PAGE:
Ok, there's only one thing that's good about iOS, the software running on iPhones. iMessage. iMessage is still the best messaging app in a pool of many messaging apps out there today. It's so easy to use with some of its rich features. With iMessage being the stock messaging app that comes on every iPhone, it allows you to share photos and videos without distortion, see if your message was delivered and read, as well as play interactive games all within the chat with the use of an Apple ID. When you get a group chat going in iMessage, it's addicting. It's habitual to unlock your iPhone to see those blue bubbles populate in your messaging thread. It was for me until shortcomings got in the way. 

Some of those shortcomings came with iOS as a whole. First, there was the autocorrect bug that was going around that would change the letter “i” to the letter “A” and a symbol. Then there's the Portrait Mode in the camera. It's a hit or miss, but I mainly place it in the miss column for a few reasons. For one, it's not even the best in its class. The Pixel 2 beats it by a long shot. Also, it's frustrating getting the feature to work. You have to get the phone at the perfect length and in the perfect lighting to use it. And even when you do take the picture, sometimes it doesn't work so you have to start the process all over again. It's a mess. You can sort of see that in the photos taken above.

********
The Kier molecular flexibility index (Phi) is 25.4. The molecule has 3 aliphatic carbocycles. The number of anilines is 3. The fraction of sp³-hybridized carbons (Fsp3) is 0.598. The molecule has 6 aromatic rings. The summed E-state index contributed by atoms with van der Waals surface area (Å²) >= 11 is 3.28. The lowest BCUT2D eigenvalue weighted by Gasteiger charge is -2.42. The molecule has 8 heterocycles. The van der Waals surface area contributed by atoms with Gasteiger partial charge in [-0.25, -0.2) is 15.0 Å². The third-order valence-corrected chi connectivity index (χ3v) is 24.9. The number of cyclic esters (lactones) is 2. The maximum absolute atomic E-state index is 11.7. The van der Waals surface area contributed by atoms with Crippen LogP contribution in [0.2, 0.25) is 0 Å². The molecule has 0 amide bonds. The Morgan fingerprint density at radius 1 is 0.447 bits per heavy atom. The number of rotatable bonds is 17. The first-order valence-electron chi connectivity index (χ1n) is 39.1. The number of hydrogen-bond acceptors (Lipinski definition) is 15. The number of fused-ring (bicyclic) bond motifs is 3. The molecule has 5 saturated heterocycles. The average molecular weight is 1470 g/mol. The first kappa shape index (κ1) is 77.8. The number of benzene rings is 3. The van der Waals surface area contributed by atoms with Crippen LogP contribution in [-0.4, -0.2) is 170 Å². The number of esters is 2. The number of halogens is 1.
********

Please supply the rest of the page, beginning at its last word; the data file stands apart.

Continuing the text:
Lastly, the functionality of iOS is a mess too. With the lack of a home button on the iPhone X, you get new gesture features to operate the phone.  Going back, going back in an app, and going home are three completely different things. Clicking a link in one app could open an app that you don't want to use. Also, a lot of the times, the keyboard just decides to not work at times. One of the biggest reasons I switched back to Android is because I can choose what clicking on a link does. For example, let's say someone sends me a link in iMessage and I have the Google Chrome app installed on my phone. When I click on the link, I'm instantly taken to Safari, though I clearly have Google Chrome installed. It's a mess and prehistoric. Nevertheless, there's a full list of iOS 11 bugs floating out on the interwebs.

Why Pixel 2?


Once you break away from the peer pressure of your friend's and family's aggravation towards you becoming a green chat bubble in their messages app and (god-forbid) choose a smartphone that you actually like for things that you care about; you'll see that the grass is greener on the other side. Pixel 2 easily has the best camera features: photo and video. There's also a massively shared photo and video album that has been passed around to show off Pixel 2s amazing photo quality. 

 

 

The best smart assistant features with Google Assistant -- Siri is abysmal and just needs to either retire or step her game up. Using anything Google related is just more intuitive on Android and battery life and software stability has been straight up better on my Pixel 2. I also would like to mention I got offered $950 to sell my iPhone X and I went with it. Pixel 2 checks all of the good boxes that I stated above from the iPhone X without the shortcomings of the bad. Sure there isn't an absolutely flawless phone, but Pixel 2 and Pixel 2 XL have inched closer to that line as an everyday phone that does all of the things that it's supposed to do. Now to wait and see if Google Allo or Android Messages takes off.